Expert Pitch

One Year After George Floyd's Death: Californians are Conflicted on Police Reform

California State University, Fullerton

Cal State Fullerton criminal justice professor Christine Gardiner’s new report about Californians’ perceptions of police and police reform offers an analysis of the poll conducted within months of Floyd’s death. The study shows Californians are inconsistent in how they feel about police. Many see themselves “in the middle” — as supporting both police and racial justice advocates, not just one or the other.

  • There is consensus that police are respected (56.6% agreed), trustworthy (49% agreed), and effective problem-solvers. (49.6% agree). However, there is less agreement that police are fair and respectful to everyone (43.9%) and enforce laws consistently (40.6%).
  • Almost three-quarters (72.7%) of Californians support the protests seeking police reform and believe that reform is necessary. Yet, most individuals (49%) see themselves as supporting bothpolice and racial justice advocates, rather than one or the other.
  • Nearly one-third (30.8%) of Californians reported that they have been treated unfairly by police; and this experience negatively impacts their views of police, whether they think others will cooperate with the police, and their views on necessary reforms.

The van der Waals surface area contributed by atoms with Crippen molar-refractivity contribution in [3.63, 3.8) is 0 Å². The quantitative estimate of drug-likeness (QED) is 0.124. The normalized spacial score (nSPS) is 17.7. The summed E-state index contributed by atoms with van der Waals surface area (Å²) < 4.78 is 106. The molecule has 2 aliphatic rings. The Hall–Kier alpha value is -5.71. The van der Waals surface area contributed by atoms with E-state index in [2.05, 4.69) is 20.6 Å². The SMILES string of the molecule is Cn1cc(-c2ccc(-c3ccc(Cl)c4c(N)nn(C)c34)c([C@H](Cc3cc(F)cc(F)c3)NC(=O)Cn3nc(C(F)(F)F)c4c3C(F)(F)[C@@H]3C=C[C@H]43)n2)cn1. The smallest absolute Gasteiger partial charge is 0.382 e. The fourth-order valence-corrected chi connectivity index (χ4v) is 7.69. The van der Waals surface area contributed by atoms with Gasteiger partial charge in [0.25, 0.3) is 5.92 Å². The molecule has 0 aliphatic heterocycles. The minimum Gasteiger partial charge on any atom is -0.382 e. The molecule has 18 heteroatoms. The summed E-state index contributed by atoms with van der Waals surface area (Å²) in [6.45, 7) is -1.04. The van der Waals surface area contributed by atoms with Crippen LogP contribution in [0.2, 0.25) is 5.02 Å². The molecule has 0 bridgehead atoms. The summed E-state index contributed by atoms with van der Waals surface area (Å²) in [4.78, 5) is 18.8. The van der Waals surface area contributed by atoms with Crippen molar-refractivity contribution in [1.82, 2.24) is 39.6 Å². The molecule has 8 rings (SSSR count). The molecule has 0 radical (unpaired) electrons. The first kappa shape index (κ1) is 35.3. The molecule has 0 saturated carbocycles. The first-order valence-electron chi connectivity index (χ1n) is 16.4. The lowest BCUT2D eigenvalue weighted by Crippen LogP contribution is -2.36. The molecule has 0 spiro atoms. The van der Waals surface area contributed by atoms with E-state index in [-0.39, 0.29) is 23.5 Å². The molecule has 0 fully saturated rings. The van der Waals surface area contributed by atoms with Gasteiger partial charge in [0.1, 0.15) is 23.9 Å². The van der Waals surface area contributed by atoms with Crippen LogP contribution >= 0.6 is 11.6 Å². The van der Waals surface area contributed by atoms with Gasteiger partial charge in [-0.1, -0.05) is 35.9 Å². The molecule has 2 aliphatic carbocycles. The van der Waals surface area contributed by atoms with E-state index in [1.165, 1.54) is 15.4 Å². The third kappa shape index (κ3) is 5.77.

• The reforms with the greatest support arede-escalation training (94.8%), providing body-worn cameras to all officers (93.7%), use of early warning systems (88.9%), decertifying officers for misconduct (88.3%), and banning chokeholds (79.8%).

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Newswise:Video Embedded newswise-expert-panels-on-covid-19-pandemic-notable-excerpts-quotes-and-videos-available
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Michigan Medicine - University of Michigan

Many parents are missing opportunities to discuss questions and concerns about the COVID vaccine for kids with a doctor.

Released: 20-Jul-2021 4:30 PM EDT
Small-Scale Worker Resistance Impacts Food Delivery Economy in China
Cornell University

Research from Cornell University has revealed a new form of bargaining power among Chinese platform-based food delivery workers, who conduct invisible mini-strikes by logging out of apps and airing grievances over.

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Even on Facebook, COVID-19 Polarized Members of U.S. Congress
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Facebook posts by members of the U.S. Congress reveal the depth of the partisan divide over the COVID-19 pandemic, new research shows.

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